From 1943 through early 1971 when all procurement ceased, the U.S.
in concentrates from domestic sources. Pre 1971 total private sales of domestic producers was 23,600 tons of Uzog, of which 19,200 tons were delivered in the 1966-1970 period. Most of this production was from mills which are still in operation.
During our earlier hearings, we asked for copies of these contracts. We have not received them. Please provide them. Also please indicate how many were fixed price contracts.
Copies of most of the contracts between the United States and uranium ore processing companies have not been retained. We have located several of the contract files and are providing these to you for your review. All of the contracts were fixed price contracts. However, before March 31, 1962, the price under each contract was arrived at by negotiation. It was based on an ore value determined on the basis of AEC's published price for ore, cost of ore processing, plant amortization and a prof it. In none of these contracts was stabilization of the tailings piles after cessation of operations recognized as a cost factor. After March 31, 1962, contract extensions provided for purchases at a flat price of $8 per pound of uzog in concentrates. In 1969 and 1970 prices were based on a formula applied to production cost for the years 1963-1968 based on audited mining and milling costs. The fixed price per pound of Uzog in concentrate was 85 per cent of the allowable production cost per pound plus $1.60, subject to a maximum price of $6.70 per pound.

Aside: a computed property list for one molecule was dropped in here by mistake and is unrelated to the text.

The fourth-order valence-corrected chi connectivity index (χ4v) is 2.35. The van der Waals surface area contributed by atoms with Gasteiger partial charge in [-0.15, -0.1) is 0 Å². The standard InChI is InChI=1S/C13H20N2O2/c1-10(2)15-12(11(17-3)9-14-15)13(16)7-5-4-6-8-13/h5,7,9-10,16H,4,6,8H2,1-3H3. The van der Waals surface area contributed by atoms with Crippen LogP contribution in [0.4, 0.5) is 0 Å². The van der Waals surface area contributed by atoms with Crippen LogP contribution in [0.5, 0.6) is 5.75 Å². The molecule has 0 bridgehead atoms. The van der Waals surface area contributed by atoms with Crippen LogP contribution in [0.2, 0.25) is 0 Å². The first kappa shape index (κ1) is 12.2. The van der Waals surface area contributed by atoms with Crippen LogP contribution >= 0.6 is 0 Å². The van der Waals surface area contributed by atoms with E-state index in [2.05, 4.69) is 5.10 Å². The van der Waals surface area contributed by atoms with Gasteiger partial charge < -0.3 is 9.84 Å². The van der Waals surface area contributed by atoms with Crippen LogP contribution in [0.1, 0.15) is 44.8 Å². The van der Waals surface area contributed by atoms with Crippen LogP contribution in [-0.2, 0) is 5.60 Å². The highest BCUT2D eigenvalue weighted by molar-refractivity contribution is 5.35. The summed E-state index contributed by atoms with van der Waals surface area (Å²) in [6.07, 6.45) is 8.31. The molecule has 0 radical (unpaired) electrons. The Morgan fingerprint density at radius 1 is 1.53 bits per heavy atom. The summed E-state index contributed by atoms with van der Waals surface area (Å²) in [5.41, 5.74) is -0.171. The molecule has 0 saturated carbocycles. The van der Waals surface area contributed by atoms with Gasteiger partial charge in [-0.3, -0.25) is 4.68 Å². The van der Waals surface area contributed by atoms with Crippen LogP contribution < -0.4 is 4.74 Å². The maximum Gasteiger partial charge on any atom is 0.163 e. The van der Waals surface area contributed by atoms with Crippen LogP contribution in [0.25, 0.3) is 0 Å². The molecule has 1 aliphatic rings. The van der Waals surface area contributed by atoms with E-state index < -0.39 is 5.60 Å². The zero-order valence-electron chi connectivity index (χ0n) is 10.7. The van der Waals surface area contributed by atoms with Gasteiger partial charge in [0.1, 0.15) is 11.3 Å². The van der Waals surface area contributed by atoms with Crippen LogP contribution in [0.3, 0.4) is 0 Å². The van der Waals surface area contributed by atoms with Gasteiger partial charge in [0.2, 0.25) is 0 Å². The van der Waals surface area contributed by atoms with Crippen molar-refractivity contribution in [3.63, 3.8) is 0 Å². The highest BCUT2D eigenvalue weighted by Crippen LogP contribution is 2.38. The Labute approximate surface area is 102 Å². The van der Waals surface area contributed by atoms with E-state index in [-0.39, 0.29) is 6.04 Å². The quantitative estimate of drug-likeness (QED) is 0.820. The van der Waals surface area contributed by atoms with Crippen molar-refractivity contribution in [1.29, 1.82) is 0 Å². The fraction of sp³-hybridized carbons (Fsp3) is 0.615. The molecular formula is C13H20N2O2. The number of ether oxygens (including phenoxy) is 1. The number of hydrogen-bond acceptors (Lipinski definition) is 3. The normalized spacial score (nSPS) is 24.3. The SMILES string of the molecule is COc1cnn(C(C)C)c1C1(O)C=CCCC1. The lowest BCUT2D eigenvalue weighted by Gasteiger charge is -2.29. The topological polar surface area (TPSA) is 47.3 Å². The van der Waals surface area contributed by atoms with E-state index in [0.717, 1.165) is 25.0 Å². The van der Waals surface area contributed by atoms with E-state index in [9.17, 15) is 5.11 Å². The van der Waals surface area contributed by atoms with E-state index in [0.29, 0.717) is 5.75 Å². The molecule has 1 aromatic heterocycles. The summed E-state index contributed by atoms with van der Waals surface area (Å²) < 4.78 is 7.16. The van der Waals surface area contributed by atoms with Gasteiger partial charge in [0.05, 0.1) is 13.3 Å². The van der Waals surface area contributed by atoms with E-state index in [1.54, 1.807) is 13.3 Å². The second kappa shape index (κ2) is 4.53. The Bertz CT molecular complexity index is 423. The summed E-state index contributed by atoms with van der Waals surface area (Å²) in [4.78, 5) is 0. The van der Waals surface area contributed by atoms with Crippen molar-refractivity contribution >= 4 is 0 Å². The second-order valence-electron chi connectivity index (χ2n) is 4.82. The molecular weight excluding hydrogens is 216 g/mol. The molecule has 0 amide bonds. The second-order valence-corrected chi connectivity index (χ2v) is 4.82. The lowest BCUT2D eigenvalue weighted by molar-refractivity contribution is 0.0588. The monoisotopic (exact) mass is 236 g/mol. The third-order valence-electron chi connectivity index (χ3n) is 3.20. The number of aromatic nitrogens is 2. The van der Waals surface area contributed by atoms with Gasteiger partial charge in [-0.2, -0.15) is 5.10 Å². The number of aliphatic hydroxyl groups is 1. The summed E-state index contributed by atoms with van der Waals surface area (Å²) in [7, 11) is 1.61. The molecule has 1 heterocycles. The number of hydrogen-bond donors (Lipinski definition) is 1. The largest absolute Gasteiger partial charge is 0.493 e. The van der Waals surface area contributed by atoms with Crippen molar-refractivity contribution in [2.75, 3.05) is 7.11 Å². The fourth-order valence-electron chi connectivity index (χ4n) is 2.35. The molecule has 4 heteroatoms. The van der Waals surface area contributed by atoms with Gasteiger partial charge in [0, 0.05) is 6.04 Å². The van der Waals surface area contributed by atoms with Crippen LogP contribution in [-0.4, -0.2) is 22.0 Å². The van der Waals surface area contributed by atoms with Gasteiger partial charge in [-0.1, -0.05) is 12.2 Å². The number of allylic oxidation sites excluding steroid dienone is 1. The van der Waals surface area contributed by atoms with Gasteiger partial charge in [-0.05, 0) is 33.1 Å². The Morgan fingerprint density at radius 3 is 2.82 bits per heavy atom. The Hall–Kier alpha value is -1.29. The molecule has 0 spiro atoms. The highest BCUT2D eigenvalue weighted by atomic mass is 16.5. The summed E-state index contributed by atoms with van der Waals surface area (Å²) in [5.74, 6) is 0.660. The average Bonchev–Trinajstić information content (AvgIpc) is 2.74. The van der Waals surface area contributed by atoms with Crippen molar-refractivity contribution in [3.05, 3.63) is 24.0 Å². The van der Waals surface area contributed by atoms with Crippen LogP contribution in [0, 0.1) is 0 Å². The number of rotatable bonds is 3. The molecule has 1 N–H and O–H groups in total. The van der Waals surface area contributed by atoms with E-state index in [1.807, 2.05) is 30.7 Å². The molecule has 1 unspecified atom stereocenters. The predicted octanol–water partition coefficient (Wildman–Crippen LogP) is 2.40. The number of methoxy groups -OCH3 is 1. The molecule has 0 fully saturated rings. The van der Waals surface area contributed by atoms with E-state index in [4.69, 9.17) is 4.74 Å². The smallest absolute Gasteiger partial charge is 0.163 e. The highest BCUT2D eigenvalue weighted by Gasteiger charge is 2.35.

On page 3 of your testimony you state that the DOE is evaluating
(b) Why are the Monticello, Utah, site, owned by DOE and the Edgemont,
South Dakota, site owned by TVA not covered by the bill?
Attached is the requested list of all known mill tailings sites
The tailings site at Monticello, Utah, owned by DOE has been
URANIUM MILL TAILINGS
The following tabulation was developed to show the following: